possible that, even in other cases, this pressure may be the ultimate reason why the cultural "melting pot" of the United States so often has failed to "reach the melting point." Under a too heavy pressure, the process has turned out to be a hardening rather than a melting process.
Mary Bosworth Treudley
[One of the measures of integration of a minority group is its understanding of important American cultural patterns. Professor Mary Bosworth Treudley here describes how an Armenian minority in a New England community regards an important aspect of American culture.]
This paper is based on five years of field work carried on by undergraduates at Wellesley College in connection with a course on American ethnic groups, though use will be made only of the results obtained in the spring of 1946. The students came in contact with some two or three hundred Armenian-Americans, chiefly of the first and second generation, living in the Boston metropolitan area. Interviews were of some length, ranging from one to five hours. They were chiefly group interviews, with their setting a little more frequently in the home than in the office. For our purpose of qualitative analysis, the home interviews were particularly enlightening, involving as they did informal family interaction around the dinner table.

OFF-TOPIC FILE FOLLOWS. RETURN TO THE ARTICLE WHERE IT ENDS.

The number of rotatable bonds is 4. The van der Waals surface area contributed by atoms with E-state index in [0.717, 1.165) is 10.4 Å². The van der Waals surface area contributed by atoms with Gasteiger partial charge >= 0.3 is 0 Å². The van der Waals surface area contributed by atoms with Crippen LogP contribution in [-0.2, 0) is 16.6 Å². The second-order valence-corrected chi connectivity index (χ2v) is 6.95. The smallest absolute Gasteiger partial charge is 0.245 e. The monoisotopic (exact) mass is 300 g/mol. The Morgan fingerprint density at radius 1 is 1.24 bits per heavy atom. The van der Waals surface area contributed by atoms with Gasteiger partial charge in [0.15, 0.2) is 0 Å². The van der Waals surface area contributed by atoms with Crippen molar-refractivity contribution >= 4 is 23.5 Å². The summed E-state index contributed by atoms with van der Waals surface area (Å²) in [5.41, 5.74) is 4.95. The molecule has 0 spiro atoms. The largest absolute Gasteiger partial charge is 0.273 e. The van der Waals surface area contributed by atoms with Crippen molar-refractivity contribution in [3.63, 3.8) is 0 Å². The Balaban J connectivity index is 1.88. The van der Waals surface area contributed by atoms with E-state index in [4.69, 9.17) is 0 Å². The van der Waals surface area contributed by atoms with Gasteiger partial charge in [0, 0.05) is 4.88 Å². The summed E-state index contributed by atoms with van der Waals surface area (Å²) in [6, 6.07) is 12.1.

The informants for this study were chosen largely from that section of the ethnic group which has made a more or less successful adjustment to middle class status. . . .
The attitude is very generally held by Americans that the middle class is a desirable group to which to belong. One of the characteristics differentiating the American ethos from that of most other societies is to be found in the very large proportion of the population who claim middle class position and resent any suggestion that they belong either above or below that stratum.____________________